It cannot be denied that Test cricket is not without its quirks. One is the power vested with the skippers to alter the length of an innings in the pursuit of a result
Test cricket is increasingly considered to be endangered and opportunities to trump up its virtues generally do not go missed. One measure of its excellence is a more considered enjoyment of how a game unfolds over five days, and whether that is a satisfaction that is to be cherished over many others is up to the viewer to decide. While that may be so, Test cricket’s very length combined with the possibility of an indecisive outcome makes it seem unwieldy and even pointless in the eyes of those who consider the format increasingly irrelevant. The arguments outlined are of course broad.
The nature of wickets, the competitiveness of fixtures and the frequency of matches, among a few other factors, can lend more texture to each proposal. Irrespective of where one stands with respect to the debate, it cannot be denied that Test cricket (as much as the other formats) is not without its quirks, endearing or otherwise. One of these is the power vested with the skippers to alter the length of an innings in the pursuit of a result.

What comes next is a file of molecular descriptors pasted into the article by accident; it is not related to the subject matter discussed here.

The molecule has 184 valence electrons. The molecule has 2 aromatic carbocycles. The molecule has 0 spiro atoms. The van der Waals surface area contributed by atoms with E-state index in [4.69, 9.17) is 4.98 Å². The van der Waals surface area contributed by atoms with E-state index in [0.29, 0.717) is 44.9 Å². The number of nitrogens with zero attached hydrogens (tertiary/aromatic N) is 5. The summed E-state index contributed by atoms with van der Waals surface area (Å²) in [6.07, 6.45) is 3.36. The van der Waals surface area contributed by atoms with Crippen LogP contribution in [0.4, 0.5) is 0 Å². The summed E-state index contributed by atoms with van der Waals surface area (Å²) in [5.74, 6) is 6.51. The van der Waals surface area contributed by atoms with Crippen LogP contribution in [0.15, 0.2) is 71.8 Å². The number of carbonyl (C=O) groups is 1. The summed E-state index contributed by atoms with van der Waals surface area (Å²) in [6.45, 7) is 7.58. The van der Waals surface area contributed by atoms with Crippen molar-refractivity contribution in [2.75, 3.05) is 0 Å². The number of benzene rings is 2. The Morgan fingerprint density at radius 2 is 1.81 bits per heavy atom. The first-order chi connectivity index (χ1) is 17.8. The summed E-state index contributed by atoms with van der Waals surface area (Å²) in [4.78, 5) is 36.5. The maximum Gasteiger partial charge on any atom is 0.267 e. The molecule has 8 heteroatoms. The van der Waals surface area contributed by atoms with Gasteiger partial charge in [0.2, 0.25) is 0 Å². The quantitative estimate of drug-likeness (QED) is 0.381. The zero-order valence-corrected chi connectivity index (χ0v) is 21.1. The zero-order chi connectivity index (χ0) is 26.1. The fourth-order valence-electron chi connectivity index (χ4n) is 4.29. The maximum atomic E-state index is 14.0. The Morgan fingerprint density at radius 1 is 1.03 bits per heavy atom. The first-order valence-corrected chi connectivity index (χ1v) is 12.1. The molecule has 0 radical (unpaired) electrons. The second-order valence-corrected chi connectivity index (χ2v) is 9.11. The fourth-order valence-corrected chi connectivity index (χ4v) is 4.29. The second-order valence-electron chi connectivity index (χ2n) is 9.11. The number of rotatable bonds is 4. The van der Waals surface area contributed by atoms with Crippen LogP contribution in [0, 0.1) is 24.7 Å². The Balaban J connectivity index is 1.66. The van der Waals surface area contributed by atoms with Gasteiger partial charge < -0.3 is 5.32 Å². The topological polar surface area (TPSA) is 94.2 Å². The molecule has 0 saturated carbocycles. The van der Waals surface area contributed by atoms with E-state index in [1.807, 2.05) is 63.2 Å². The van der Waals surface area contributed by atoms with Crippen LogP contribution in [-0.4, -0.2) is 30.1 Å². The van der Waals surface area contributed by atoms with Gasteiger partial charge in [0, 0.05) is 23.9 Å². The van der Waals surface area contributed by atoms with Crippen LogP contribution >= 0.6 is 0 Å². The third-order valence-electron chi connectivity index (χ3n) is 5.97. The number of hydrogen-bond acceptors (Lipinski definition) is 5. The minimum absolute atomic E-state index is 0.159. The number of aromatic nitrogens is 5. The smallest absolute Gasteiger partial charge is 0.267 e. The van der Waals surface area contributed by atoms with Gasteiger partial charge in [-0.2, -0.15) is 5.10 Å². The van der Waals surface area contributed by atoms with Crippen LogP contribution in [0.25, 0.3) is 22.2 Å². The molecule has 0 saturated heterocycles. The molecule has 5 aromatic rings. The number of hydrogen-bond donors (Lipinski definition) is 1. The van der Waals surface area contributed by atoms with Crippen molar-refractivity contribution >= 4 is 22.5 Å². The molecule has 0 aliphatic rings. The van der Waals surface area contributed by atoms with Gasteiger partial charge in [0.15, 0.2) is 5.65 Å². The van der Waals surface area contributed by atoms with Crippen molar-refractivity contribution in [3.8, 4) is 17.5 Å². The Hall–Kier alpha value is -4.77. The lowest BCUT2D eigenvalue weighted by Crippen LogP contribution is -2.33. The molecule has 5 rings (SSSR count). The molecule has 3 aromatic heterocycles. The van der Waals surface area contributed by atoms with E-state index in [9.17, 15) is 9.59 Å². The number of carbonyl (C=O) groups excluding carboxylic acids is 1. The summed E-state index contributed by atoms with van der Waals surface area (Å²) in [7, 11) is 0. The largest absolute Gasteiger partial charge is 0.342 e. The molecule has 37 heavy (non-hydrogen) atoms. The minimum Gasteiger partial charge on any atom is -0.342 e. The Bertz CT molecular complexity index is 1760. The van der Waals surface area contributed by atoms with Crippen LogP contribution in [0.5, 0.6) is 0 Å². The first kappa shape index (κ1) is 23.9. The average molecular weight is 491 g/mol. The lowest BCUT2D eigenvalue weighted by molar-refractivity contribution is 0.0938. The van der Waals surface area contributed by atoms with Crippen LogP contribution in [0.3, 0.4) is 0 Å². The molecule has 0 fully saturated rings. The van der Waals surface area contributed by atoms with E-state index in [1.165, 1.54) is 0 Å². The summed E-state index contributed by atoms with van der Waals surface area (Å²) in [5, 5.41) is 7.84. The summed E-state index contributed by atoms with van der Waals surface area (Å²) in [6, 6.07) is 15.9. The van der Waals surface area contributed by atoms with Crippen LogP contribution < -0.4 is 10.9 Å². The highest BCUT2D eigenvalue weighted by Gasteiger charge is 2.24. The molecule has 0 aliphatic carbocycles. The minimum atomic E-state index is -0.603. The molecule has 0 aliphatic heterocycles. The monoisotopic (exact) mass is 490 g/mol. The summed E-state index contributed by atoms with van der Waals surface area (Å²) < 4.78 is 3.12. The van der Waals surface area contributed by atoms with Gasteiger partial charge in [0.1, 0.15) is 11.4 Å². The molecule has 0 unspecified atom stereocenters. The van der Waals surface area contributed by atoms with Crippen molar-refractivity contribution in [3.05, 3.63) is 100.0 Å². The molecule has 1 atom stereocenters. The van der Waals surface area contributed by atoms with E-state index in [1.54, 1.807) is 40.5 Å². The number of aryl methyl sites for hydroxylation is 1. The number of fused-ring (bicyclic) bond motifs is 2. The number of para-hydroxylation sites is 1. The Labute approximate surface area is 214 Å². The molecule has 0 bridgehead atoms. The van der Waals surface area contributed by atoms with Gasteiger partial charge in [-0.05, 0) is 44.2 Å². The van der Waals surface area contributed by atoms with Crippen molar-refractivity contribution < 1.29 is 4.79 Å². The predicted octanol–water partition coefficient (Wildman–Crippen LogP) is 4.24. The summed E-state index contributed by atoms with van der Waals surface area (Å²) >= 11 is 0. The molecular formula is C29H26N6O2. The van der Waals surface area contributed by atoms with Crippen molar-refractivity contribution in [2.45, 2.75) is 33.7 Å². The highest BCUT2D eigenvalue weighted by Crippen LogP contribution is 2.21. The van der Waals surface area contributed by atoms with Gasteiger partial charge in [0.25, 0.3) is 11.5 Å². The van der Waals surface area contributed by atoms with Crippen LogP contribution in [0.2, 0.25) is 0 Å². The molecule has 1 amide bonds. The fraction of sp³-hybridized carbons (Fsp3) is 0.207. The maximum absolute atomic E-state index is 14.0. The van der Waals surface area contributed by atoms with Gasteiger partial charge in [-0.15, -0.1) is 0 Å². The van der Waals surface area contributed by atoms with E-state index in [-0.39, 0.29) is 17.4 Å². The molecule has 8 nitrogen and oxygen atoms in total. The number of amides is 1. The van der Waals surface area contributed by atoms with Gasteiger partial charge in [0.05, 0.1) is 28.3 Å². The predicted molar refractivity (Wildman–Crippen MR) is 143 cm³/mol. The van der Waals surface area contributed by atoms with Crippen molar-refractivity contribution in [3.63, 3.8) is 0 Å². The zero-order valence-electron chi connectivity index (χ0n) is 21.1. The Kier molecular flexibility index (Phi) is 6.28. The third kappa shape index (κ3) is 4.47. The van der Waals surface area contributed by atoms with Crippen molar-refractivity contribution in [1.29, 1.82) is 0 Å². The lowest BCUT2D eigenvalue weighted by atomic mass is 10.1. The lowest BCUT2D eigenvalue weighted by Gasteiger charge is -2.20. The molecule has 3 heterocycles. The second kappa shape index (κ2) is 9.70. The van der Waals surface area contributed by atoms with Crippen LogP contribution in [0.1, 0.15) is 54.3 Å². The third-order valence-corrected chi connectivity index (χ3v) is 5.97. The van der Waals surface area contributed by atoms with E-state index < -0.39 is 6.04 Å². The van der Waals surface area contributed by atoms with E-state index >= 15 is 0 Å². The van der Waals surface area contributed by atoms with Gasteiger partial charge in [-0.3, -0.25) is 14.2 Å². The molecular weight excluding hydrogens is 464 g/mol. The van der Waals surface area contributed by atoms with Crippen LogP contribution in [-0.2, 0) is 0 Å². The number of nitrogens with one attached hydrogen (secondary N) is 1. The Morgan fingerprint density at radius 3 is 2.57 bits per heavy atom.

The decision to curtail an innings has been used wisely, indiscreetly and even abused. The cavalier captain who declares his innings prematurely in the hope of forcing a result only to find the opposition run the target down at a canter is left feeling sheepish, if nothing else. There has been at least one instance where the declaration was not so naďve.
Hansie Cronje’s South Africa had already claimed the Test series against England 2-0 at home when rain intervened in the final Test at Centurion, a dead rubber. South Africa had made 248 for eight in the only innings that was possible until the final day’s play and almost incredibly, Cronje offered to declare the South African innings early on the fifth day and forfeit the second, effectively making the match a one-inning shoot out. England, under Nasser Hussain,